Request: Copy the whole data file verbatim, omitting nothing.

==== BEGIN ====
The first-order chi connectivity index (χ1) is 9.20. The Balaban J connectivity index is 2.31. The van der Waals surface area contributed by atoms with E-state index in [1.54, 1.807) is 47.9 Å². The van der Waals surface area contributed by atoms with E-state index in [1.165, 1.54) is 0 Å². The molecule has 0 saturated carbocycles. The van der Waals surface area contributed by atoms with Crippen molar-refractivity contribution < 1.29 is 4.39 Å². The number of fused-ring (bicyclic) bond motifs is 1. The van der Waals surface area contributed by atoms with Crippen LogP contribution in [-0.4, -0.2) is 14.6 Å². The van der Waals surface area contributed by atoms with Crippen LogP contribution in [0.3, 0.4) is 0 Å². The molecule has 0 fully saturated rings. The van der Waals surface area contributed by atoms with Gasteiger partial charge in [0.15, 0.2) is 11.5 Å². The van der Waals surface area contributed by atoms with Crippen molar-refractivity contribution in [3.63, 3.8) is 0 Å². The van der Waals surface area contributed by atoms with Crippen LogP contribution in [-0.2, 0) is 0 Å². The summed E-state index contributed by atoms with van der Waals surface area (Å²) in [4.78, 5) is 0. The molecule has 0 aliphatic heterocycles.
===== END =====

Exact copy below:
The first-order chi connectivity index (χ1) is 9.20. The Balaban J connectivity index is 2.31. The van der Waals surface area contributed by atoms with E-state index in [1.54, 1.807) is 47.9 Å². The van der Waals surface area contributed by atoms with E-state index in [1.165, 1.54) is 0 Å². The molecule has 0 saturated carbocycles. The van der Waals surface area contributed by atoms with Crippen molar-refractivity contribution < 1.29 is 4.39 Å². The number of fused-ring (bicyclic) bond motifs is 1. The van der Waals surface area contributed by atoms with Crippen LogP contribution in [-0.4, -0.2) is 14.6 Å². The van der Waals surface area contributed by atoms with Crippen LogP contribution in [0.3, 0.4) is 0 Å². The molecule has 0 fully saturated rings. The van der Waals surface area contributed by atoms with Gasteiger partial charge in [0.15, 0.2) is 11.5 Å². The van der Waals surface area contributed by atoms with Crippen molar-refractivity contribution in [3.63, 3.8) is 0 Å². The van der Waals surface area contributed by atoms with Crippen LogP contribution in [-0.2, 0) is 0 Å². The summed E-state index contributed by atoms with van der Waals surface area (Å²) in [4.78, 5) is 0. The molecule has 0 aliphatic heterocycles.